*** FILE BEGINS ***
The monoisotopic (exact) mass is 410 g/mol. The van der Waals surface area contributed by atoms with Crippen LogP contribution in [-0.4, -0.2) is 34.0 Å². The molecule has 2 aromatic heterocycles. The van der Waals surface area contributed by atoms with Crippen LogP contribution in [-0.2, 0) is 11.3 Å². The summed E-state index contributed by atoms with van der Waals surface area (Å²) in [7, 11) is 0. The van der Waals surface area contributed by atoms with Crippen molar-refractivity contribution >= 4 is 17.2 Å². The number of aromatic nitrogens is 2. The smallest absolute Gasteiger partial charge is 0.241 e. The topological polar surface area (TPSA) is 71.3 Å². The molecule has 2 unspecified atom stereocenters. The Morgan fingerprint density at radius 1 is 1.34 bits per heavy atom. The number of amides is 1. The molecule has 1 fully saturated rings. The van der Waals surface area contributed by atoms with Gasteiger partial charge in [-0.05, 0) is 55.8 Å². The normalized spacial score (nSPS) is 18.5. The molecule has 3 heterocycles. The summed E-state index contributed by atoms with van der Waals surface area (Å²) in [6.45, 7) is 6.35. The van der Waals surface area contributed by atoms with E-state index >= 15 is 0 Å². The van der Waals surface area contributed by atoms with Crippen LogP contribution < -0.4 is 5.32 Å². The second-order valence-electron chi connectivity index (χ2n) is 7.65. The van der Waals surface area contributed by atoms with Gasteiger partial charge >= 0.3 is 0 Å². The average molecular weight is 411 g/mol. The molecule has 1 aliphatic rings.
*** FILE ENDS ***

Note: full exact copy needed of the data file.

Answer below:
The monoisotopic (exact) mass is 410 g/mol. The van der Waals surface area contributed by atoms with Crippen LogP contribution in [-0.4, -0.2) is 34.0 Å². The molecule has 2 aromatic heterocycles. The van der Waals surface area contributed by atoms with Crippen LogP contribution in [-0.2, 0) is 11.3 Å². The summed E-state index contributed by atoms with van der Waals surface area (Å²) in [7, 11) is 0. The van der Waals surface area contributed by atoms with Crippen molar-refractivity contribution >= 4 is 17.2 Å². The number of aromatic nitrogens is 2. The smallest absolute Gasteiger partial charge is 0.241 e. The topological polar surface area (TPSA) is 71.3 Å². The molecule has 2 unspecified atom stereocenters. The Morgan fingerprint density at radius 1 is 1.34 bits per heavy atom. The number of amides is 1. The molecule has 1 fully saturated rings. The van der Waals surface area contributed by atoms with Gasteiger partial charge in [-0.05, 0) is 55.8 Å². The normalized spacial score (nSPS) is 18.5. The molecule has 3 heterocycles. The summed E-state index contributed by atoms with van der Waals surface area (Å²) in [6.45, 7) is 6.35. The van der Waals surface area contributed by atoms with E-state index >= 15 is 0 Å². The van der Waals surface area contributed by atoms with Crippen LogP contribution < -0.4 is 5.32 Å². The second-order valence-electron chi connectivity index (χ2n) is 7.65. The van der Waals surface area contributed by atoms with Gasteiger partial charge >= 0.3 is 0 Å². The average molecular weight is 411 g/mol. The molecule has 1 aliphatic rings.